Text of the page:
As previously mentioned, there is compelling evidence based on epidemiological data supporting the notion that HTN is the predominant driver both of SNS overactivity and HF development in this setting. However, the contribution of the other morbidities may not be negligible, necessitating the development of technics to assess the relative contribution of each morbidity to SNS overactivity and HF development. In this regard, application of advanced phenotyping with the use of high-resolution omics to elucidate genotype, endophenotype, and clinical phenotype levels in HHF will be necessary in the future. Another important issue, which has to be resolved, is the introduction of technics evaluating the SNS in everyday clinical practice, since SNS exerts a pivotal role in HF pathogenesis and progression. To date, all the technics proposed to assess the cardiac SNS are burdened by intrinsic limitations, hindering their widespread implementation in clinical practice. Easy to measure and accurate biomarkers, reflecting cardiac SNS activity, which will potentially support the risk stratification and guide the clinical management of the complex HHF syndrome, are urgently needed; myocardial GRK2 might be one of them as it is upregulated in HF patients, causing dysfunctional β-adrenergic receptor signaling and myocardial GRK2 levels correlating with levels found in peripheral lymphocytes in HF patients. The previous studies have demonstrated that lymphocyte GRK2 protein levels can independently predict prognosis in patients with HF [112]; cardiac GRK2 is a candidate treatment target in gene therapy in HF [113] and GRK2 regulates complex signaling pathways leading to fibrosis [114], which is highly prevalent in HF. Further evidence is required; however, to ascertain the effectiveness of GRK2 or other candidate SNS biomarkers in HF risk stratification and guidance of HHF sympathoinhibitory treatment in routine clinical practice.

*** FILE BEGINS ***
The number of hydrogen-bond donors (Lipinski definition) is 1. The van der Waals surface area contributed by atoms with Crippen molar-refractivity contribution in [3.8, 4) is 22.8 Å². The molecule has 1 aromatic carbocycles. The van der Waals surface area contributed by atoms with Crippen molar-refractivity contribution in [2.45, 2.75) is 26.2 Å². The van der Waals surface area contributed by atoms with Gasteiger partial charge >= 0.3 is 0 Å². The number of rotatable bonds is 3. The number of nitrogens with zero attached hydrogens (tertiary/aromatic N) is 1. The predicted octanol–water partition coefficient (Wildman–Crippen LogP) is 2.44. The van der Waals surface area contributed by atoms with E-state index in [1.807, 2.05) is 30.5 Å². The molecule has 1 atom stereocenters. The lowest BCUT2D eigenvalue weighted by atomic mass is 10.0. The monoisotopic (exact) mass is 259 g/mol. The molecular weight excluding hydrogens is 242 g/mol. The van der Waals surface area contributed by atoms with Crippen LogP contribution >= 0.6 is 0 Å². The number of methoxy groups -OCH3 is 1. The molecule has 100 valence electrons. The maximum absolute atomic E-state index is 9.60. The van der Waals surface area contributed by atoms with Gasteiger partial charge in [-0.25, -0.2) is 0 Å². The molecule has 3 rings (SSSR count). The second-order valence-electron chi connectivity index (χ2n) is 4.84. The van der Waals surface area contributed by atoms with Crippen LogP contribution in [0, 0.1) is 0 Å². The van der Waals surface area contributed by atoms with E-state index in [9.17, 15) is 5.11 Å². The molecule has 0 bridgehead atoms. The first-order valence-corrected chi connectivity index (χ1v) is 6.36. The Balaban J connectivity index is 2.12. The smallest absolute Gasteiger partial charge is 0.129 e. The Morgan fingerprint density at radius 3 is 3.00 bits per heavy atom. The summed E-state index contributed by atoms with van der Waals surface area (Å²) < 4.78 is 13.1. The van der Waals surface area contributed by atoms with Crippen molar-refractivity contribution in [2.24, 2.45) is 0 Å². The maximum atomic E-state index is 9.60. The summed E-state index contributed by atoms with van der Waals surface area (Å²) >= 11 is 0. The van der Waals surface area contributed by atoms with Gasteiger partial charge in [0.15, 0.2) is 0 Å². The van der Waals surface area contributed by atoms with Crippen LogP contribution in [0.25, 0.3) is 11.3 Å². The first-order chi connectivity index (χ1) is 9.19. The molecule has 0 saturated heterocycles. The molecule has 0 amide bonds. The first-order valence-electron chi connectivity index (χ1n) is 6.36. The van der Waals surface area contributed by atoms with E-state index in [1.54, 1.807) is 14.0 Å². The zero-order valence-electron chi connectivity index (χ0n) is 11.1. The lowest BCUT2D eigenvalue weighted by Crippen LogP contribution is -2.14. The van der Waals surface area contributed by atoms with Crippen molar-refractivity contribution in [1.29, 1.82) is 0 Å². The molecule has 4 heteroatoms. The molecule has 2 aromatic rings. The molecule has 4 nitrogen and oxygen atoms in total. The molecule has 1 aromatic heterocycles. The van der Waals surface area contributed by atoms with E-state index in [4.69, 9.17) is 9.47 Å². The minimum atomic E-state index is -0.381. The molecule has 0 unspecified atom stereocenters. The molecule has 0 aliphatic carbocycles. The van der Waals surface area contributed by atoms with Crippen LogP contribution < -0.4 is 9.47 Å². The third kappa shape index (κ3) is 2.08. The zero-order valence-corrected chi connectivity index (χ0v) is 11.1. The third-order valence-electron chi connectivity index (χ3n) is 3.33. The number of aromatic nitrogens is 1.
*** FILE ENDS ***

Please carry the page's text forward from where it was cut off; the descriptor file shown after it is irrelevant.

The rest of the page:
8. Conclusions

SNS overactivity contributes to the development of both HTN and HHF regardless of the LEVF. Medications exhibiting sympathoinhibitory effects are currently the treatment cornerstones. Implementation of invasive neuromodulatory interventions necessitates detailed evaluation of SNS activity, which is currently expensive and cumbersome and confined to a limited number of research laboratories. In this context, a biomarker approach reflecting SNS activity, which appears essential, is currently lacking.

Author Contributions

Conceptualization, F.T. and A.X.; methodology, A.B., P.S. and D.M.; data curation, T.A. and I.P.; writing—F.T. and A.X.; writing—review and editing, A.B., P.S., D.M., T.A., I.P. and J.S.; visualization, F.T., J.S., A.X. and A.B.; supervision, T.A., I.P., J.S. and F.T.; project administration, A.X. and P.S. All authors have read and agreed to the published version of the manuscript.

Funding

This research received no external funding.

Institutional Review Board Statement

Not applicable.

Informed Consent Statement

Not applicable.

Data Availability Statement

Not applicable.

Conflicts of Interest

The authors declare no conflict of interest.

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Figure 1. The central sympathetic nervous system [SNS] is located in the medulla and modulated by the hypothalamus. The motor outflow of the SNS is formed by two sets of neurons connected in tandem, the pre-ganglionic neurons originating in the brain stem or the spinal cord, and the post-ganglionic neurons located in the sympathetic ganglia. The main neurotransmitter of the SNS pre-ganglionic neurons is acetylcholine, while the main neurotransmitter of most SNS post-ganglionic neurons is norepinephrine. SNS activity is decreased (–) by the arterial baroreceptor reflex and the cardiopulmonary reflex and augmented (+) by the cardiac SNS afferent reflex (CSAR) and the arterial chemoreceptor reflex. H = hypothalamus; M = medulla. With permission from ref. [1].
Figure 1. The central sympathetic nervous system [SNS] is located in the medulla and modulated by the hypothalamus. The motor outflow of the SNS is formed by two sets of neurons connected in tandem, the pre-ganglionic neurons originating in the brain stem or the spinal cord, and the post-ganglionic neurons located in the sympathetic ganglia. The main neurotransmitter of the SNS pre-ganglionic neurons is acetylcholine, while the main neurotransmitter of most SNS post-ganglionic neurons is norepinephrine. SNS activity is decreased (–) by the arterial baroreceptor reflex and the cardiopulmonary reflex and augmented (+) by the cardiac SNS afferent reflex (CSAR) and the arterial chemoreceptor reflex. H = hypothalamus; M = medulla. With permission from ref. [1].